Waking up the green giants

The BRICS have become the default movers and shakers in the global economy, including the green economy. Source: Itar-Tass

The BRICS have become the default movers and shakers in the global economy, including the green economy. Source: Itar-Tass

Flush with cash, the BRICS have stepped up their investment in green technologies, even as Europe and North America remain financially and politically paralysed.

The need to limit carbon dioxide emissions in order to avoid dangerous climate change was once a Western-led initiative. It was blasted as a scheme that was being shoved down the throats of emerging economies, which clearly could not cut emissions and grow at the same time. How times have changed.

The economic and political turmoil in the West has ensured that the leadership in the sustainability sector has passed to the BRICS (Brazil, Russia, India, China, South Africa) group. These countries have made significant and visible commitments to a low-carbon future.

“At a time when most Western countries are politically paralysed or heavily entrenched in political debates on greening and also have little financial room to manoeuvre, this momentum within the BRICS has unmistakable global implications – policy and otherwise,” says Professor Hubert Schmitz, who leads the research programme on green transformation at the UK-based Institute of Development Studies (IDS).

He adds: “Most Western countries cannot carry out their expected role of leading the green transformation. In contrast, the BRICS, in particular China and India, have stepped up their low carbon investment.”

At the same time, the BRICS are among the leading contributors to the recent increases in carbon emissions. While the world emitted 48 percent more carbon dioxide in 2012 over the previous decade, China’s contributions increased by 240 percent. China is now the world's biggest polluter and is responsible for a quarter of the world’s emissions, followed by the United States, India and Russia in that order.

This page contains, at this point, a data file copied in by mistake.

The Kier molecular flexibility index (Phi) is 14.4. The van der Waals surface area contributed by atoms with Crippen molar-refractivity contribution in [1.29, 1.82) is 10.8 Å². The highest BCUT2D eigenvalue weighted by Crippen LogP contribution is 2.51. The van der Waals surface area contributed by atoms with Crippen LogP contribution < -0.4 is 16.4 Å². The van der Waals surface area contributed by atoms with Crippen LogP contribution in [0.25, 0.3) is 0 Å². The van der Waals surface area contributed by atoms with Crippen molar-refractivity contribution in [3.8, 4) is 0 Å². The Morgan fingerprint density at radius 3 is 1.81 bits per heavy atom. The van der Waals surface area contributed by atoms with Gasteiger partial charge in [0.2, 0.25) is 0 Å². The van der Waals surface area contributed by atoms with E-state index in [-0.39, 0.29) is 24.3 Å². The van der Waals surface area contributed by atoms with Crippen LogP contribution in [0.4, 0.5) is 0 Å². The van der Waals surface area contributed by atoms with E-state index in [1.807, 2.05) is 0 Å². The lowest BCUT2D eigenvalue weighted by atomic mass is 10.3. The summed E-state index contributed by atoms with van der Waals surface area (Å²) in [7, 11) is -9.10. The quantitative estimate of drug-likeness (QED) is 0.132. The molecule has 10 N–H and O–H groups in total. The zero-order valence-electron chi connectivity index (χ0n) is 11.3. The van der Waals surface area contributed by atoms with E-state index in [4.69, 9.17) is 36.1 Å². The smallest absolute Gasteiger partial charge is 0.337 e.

But the BRICS are making amends. “The BRICS have become the default movers and shakers in the global economy, including the green economy,” says Schmitz.

According to Schmitz, two transformations are likely to dominate the first half of the twenty-first century. One is the shift in economic power from the West to the East. The second is the transition from a high to low carbon economy. “The first shift is at an advanced stage; the second at an early stage,” he says.

Ringing in the low carbon future will require strategic intervention by governments and the BRICS are perhaps the only group in a position to achieve such an outcome. These emerging powers have entrepreneurial acumen, declining levels of internal indebtedness and increasing foreign exchange reserves.

What does this mean for the low carbon transformation? Will it make the transformation faster and cheaper? There are early signs that this might happen, says IDC. For the past three years China has been the world’s number one investor in renewable energy and India has had the highest recent growth rate. This suggests an accelerating influence on the part of the rising powers.

Have money, will go green

There is also a cost reducing influence. For instance, China has slashed the price of solar panels and pushed down the price of wind turbines worldwide.

Green technologies used to be dominated by mostly European companies, but lately, China has been able to catch up quickly such that it has become the world’s biggest producer in some of these sectors, notably solar panels and wind turbines.